"Long before it's in the papers"
January 27, 2015


No shortage of dark matter in Sun’s neighborhood, study claims

Aug. 9, 2012
Courtesy of the Royal Astronomical Society
and World Science staff

A new study us­ing com­put­er sim­ula­t­ions sug­gests there’s plen­ty of “dark mat­ter” in the Sun’s neigh­bor­hood, con­tra­ry to an­oth­er re­cent study that turned up al­most none.

As­tro­no­mers at the Uni­vers­ity of Zürich in Switz­er­land and oth­er in­sti­tu­tions said they ac­tu­ally found un­ex­pectedly high amounts of the in­vis­i­ble ma­te­ri­al.

An im­age from a sim­u­la­tion of the Milky Way used to test the tech­nique for meas­ur­ing dark mat­ter. (Cred­it: Dr A. Hobbs)

The re­sults are con­sist­ent with the the­o­ry that the Milky Way Gal­axy is sur­rounded by a mas­sive “ha­lo” of dark mat­ter, but this is the first study of its kind to use a meth­od rig­or­ously tested against mock da­ta from high qual­ity sim­ula­t­ions, the re­search­ers said. They al­so found what they called tan­ta­liz­ing hints of a new dark mat­ter com­po­nent in our gal­axy.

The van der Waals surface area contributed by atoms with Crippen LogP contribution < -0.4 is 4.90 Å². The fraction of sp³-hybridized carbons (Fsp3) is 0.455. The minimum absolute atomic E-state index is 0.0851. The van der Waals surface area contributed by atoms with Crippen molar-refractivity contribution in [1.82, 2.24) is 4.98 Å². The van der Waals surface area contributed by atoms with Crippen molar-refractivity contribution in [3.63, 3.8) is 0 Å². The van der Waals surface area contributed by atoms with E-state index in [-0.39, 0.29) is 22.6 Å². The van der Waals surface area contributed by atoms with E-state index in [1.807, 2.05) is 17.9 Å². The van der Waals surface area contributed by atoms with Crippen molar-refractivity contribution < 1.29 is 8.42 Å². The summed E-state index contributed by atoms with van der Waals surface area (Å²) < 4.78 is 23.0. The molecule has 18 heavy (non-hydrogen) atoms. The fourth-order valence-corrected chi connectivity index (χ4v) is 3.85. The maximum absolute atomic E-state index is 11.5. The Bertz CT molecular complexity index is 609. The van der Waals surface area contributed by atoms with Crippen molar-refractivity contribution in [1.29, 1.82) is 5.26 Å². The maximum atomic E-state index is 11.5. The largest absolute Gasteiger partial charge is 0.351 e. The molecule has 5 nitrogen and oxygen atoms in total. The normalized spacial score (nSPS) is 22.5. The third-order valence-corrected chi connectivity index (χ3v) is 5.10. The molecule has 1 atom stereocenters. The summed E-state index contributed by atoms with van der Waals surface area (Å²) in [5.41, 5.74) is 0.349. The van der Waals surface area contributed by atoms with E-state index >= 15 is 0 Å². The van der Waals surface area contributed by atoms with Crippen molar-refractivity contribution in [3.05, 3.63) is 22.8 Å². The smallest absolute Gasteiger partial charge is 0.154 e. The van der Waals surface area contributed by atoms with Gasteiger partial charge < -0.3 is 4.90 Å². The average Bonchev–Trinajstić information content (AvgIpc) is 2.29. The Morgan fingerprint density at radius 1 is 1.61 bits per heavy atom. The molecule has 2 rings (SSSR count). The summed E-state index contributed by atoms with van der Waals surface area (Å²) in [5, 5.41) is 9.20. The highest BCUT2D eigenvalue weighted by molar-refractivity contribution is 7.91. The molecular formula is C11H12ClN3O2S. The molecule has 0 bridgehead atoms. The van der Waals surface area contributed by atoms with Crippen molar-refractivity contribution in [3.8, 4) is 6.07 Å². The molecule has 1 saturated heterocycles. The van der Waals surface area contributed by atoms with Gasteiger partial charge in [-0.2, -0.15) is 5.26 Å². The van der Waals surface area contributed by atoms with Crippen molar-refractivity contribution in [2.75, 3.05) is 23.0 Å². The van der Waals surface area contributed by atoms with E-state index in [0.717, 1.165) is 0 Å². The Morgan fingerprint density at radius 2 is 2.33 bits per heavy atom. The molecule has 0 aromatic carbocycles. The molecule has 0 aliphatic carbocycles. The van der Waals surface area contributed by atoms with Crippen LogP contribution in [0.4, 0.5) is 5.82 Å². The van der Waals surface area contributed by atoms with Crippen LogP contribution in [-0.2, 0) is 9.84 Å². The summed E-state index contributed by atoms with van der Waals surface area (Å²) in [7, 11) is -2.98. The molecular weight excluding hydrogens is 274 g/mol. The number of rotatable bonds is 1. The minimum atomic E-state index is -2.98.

The re­sults are to be pub­lished in the jour­nal Monthly No­tices of the Roy­al As­tro­nom­i­cal So­ci­e­ty and are avail­able on­line al­ready.

Dark mat­ter was first pro­posed by the Swiss as­tron­o­mer Fritz Zwicky in the 1930s. He found that clus­ters of ga­lax­ies had to be filled with some sub­stance that kept them from fly­ing apart, al­though just what this stuff was re­mained a mys­tery. At nearly the same time, Jan Oort in the Neth­er­lands con­clud­ed that the amount of ma­te­ri­al near the Sun was nearly twice what could be ex­plained by the pres­ence of known stars and gas alone.

As­tro­no­mers even­tu­ally de­vel­oped a the­o­ry of dark mat­ter and struc­ture forma­t­ion that ex­plains the prop­er­ties of clus­ters and ga­lax­ies in the Uni­verse, but the amount of dark mat­ter in the so­lar neigh­bor­hood has re­mained more mys­te­ri­ous. For dec­ades af­ter Oort’s meas­ure­ment, stud­ies found three to six times more dark mat­ter than ex­pected. Then last year new da­ta and a new meth­od claimed far less than ex­pected.